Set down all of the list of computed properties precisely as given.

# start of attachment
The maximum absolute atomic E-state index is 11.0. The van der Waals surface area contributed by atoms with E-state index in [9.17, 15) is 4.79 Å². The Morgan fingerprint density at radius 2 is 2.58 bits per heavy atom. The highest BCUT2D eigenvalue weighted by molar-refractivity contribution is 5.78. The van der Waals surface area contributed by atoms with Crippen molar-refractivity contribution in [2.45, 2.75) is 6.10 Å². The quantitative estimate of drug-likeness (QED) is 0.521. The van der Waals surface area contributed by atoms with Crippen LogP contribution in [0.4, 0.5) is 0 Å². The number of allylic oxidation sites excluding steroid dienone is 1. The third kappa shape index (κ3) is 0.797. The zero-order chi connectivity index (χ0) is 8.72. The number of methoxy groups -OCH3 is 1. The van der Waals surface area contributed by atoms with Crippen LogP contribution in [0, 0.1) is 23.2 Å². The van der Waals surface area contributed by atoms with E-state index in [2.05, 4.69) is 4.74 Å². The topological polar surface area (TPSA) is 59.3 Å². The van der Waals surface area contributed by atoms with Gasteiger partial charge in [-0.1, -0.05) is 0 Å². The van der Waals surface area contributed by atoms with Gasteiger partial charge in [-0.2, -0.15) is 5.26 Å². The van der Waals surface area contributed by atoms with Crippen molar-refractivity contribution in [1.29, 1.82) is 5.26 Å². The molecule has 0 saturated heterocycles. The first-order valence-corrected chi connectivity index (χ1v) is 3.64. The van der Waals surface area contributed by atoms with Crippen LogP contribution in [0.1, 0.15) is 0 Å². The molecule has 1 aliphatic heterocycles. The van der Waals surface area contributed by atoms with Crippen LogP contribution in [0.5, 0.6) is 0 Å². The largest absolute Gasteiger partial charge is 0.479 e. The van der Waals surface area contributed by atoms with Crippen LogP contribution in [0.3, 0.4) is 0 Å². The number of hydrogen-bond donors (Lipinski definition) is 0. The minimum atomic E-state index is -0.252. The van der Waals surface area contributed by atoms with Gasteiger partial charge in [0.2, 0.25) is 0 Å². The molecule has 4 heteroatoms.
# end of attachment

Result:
The maximum absolute atomic E-state index is 11.0. The van der Waals surface area contributed by atoms with E-state index in [9.17, 15) is 4.79 Å². The Morgan fingerprint density at radius 2 is 2.58 bits per heavy atom. The highest BCUT2D eigenvalue weighted by molar-refractivity contribution is 5.78. The van der Waals surface area contributed by atoms with Crippen molar-refractivity contribution in [2.45, 2.75) is 6.10 Å². The quantitative estimate of drug-likeness (QED) is 0.521. The van der Waals surface area contributed by atoms with Crippen LogP contribution in [0.4, 0.5) is 0 Å². The number of allylic oxidation sites excluding steroid dienone is 1. The third kappa shape index (κ3) is 0.797. The zero-order chi connectivity index (χ0) is 8.72. The number of methoxy groups -OCH3 is 1. The van der Waals surface area contributed by atoms with Crippen LogP contribution in [0, 0.1) is 23.2 Å². The van der Waals surface area contributed by atoms with E-state index in [2.05, 4.69) is 4.74 Å². The topological polar surface area (TPSA) is 59.3 Å². The van der Waals surface area contributed by atoms with Gasteiger partial charge in [-0.1, -0.05) is 0 Å². The van der Waals surface area contributed by atoms with Gasteiger partial charge in [-0.2, -0.15) is 5.26 Å². The van der Waals surface area contributed by atoms with Crippen molar-refractivity contribution in [1.29, 1.82) is 5.26 Å². The molecule has 0 saturated heterocycles. The first-order valence-corrected chi connectivity index (χ1v) is 3.64. The van der Waals surface area contributed by atoms with Crippen LogP contribution in [0.1, 0.15) is 0 Å². The molecule has 1 aliphatic heterocycles. The van der Waals surface area contributed by atoms with Crippen LogP contribution in [0.5, 0.6) is 0 Å². The largest absolute Gasteiger partial charge is 0.479 e. The van der Waals surface area contributed by atoms with Crippen LogP contribution in [0.3, 0.4) is 0 Å². The number of hydrogen-bond donors (Lipinski definition) is 0. The minimum atomic E-state index is -0.252. The van der Waals surface area contributed by atoms with Gasteiger partial charge in [0.2, 0.25) is 0 Å². The molecule has 4 heteroatoms.